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Basic Guide to Keeping Ducks

Basic Guide to Keeping Ducks


Ducks have been a part of the flock here at Flyte so Fancy HQ for nearly as long as the chickens have.

These waddling, quacking, insouciant 'quackers' are the comedians of the Flyte so Fancy family. We also have annual visits from Moorhens, Swans, Canada Geese - and once, a confused Cormorant.

Living on our pond we have a small paddling of Cayugas, Mallards, Silver Appleyards and Cherry Valley crosses that hatched out last year from our flock, as well as a very old Saxony Mallard (right) and several wild ducks who have made our pond their home.

Duck Housing

Duck Housing

Duck housing is very different from that of poultry housing as they have different requirements. Ducks do not roost at night so do not require perches. Equally they will lay eggs anywhere so do not need a specific nest box in which to lay eggs.

The rule of 1sq foot of space inside a house for a chicken can be applied to ducks, depending on the size of the breed of course. However, as they are not perching it is a good idea to allow a little more floor space per bird.

Duck Housing should also be lower to the ground and have a large access door to allow easy entry. Ducks tend to act in a flock and a small door can lead to a crush as they all try to go through the door at once. Duck housing should also have good ventilation. Not being particularly fussy about how messy they are being, good ventilation, like that of the Small Classic Duck with its side window, is ideal.

If you have your housing on a float or an island in the middle of a pond, you will need to make sure that you can get out to clean it. The Duck Lodge comes with cord to hold it in place and then you pull it back to the bank to make cleaning easier.

However, a pond is not essential if you wish to keep ducks. They do need permanent access to water for cleaning themselves and for dunking their heads to wash their eyes, this is very important. A large washing up bowl or a children's paddling pool make ideal 'duck ponds' for most breeds of duck, it is only if you are keeping some of the larger breeds that a proper pond may be necessary.

If you would like to keep your ducks enclosed to a certain area, a one metre high fence is usually good enough to keep most breeds in. Ducks are notorious wanderers and can travel great distances if not penned, putting them at risk from predators, so containing them somehow is the best way. Electric fencing is not advised for ducks as they have a tendency to try and barge their way through it, they can become entangled and the repeated electric shocks can kill them.

Food and Water

Food and Water

As previously mentioned it is important to provide ducks with water so that they can keep themselves clean. However, if this is their only source of water it can quickly become dirty. If you are using a large washing up bowl or similar as their supply of water, you will need to make sure that it is regularly refilled with fresh water.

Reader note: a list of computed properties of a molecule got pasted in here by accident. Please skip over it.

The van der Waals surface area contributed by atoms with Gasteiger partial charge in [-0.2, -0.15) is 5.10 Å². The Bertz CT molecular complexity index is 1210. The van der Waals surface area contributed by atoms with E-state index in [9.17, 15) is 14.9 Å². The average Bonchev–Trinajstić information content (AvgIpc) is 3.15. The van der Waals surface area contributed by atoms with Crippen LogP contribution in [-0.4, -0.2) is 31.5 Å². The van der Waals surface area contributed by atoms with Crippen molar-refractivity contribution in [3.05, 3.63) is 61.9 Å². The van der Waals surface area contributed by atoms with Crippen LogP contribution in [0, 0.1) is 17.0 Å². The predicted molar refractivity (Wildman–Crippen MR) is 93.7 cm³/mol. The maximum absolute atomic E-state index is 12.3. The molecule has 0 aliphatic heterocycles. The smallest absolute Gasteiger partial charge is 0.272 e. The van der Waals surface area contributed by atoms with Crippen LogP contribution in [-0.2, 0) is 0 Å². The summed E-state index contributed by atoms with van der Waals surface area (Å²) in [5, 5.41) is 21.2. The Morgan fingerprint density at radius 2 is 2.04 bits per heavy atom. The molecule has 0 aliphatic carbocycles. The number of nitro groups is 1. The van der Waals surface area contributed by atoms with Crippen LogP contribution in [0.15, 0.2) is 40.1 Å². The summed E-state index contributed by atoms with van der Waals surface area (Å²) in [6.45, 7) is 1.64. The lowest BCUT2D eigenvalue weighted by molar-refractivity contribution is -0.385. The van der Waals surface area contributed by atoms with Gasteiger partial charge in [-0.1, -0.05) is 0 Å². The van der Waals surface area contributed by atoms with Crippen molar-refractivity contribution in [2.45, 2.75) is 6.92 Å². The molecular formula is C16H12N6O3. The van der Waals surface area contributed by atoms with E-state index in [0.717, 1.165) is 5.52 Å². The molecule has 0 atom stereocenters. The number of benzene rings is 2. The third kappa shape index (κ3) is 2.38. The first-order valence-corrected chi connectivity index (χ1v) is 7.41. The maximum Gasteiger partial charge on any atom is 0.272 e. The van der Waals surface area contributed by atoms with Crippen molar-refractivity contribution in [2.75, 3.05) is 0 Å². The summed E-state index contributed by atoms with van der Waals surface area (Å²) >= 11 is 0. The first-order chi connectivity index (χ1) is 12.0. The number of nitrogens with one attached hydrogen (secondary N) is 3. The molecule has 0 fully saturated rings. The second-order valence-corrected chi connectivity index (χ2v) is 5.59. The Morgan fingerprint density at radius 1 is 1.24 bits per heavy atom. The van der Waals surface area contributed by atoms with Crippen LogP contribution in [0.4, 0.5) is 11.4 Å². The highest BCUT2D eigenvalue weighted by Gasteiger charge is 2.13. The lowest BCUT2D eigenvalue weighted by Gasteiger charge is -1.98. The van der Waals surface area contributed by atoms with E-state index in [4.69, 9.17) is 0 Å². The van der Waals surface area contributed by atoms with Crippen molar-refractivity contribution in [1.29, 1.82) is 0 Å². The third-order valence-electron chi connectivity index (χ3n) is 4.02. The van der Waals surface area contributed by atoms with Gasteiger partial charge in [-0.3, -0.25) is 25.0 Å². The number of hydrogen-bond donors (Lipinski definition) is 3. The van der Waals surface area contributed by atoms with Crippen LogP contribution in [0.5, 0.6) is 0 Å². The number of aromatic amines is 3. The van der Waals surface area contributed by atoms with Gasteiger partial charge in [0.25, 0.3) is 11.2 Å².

A Poultry Drinker like a Honeypot Drinker is ideal for ducks as it has an enclosed tank that feeds a constant supply of fresh water into the raised dish below. This raised enclosed tank and raised dish prevents the ducks' water being contaminated by their messy habits.

Ducks are omnivores, like chickens, and will eat both insects and vegetable matter. Our ducks at Flyte so Fancy eat Layers Pellets, the same as our hens, but you need to make sure that you provide an open feeder that allows them to use their bills in a scooping action. There are specialist duck feeds available, such as the Fancy Feed Fenland Waterfowl Pellets, rich in proteins and oils perfect for ducks.

If you are feeding ducklings a chicken feed, you need to make sure that the feed you are giving them does not contain a Coccidiostat. This is a medication added into the feed to prevent Coccidiosis, a common poultry disease. Ducklings eat a greater quantity of feed than chicks, and so can overdose, going weak on their legs, become seriously ill, or in extreme cases die. The Smallholder Range is Coccidiostat free and they also make specific waterfowl grower pellets.

Cleaning

Cleaning

Keeping a duck house clean is an important part of keeping your ducks in tip-top condition. You will want to make sure that the duck house provides adequate access inside to allow you to clean thoroughly. The Classic Duck Houses for example have a removable side panel to allow you right inside, while the Puddleduck Duck House has a hinged roof allowing top down access for cleaning.

As ducks do not perch, they sleep, lay and poo in the bedding in their house, cleaning should be done at least once a week, if not more often. Simply line the floor of the coop with a thick layer of bedding (straw is popular and cheap but Hemp Bedding is very absorbent and less smelly), sweep this out and replace at least weekly.

Duck houses don't suffer with red mite, due to ducks thick, oiled feathers making it hard for the red mite to feed on them, however, using a cleaner like Poultry Shield to kill off any organic matter, bacteria or mould in the house is recommended.

Duck Eggs

Duck Eggs


Unlike chickens, ducks are more likely to regularly lay throughout the winter months.

Ducks eggs are larger than hen's eggs, with a larger yolk and a stronger shell but very tasty and make terrific cakes and bakes.

Before the arrival of hybrid hens in the 1950's, and their ability to intensively lay eggs, Ducks were the largest egg producers in the UK.

They became less popular for a while but these days you can not only buy duck eggs in some supermarkets, but also from many local farm shops.

Enjoy your Ducks!
Anne

Basic Guide to Duck Keeping is ©Flyte so Fancy 2010. Author: Anne Weymouth. Reproduction of part or all of this text is only possible with the express permission of Flyte so Fancy Ltd.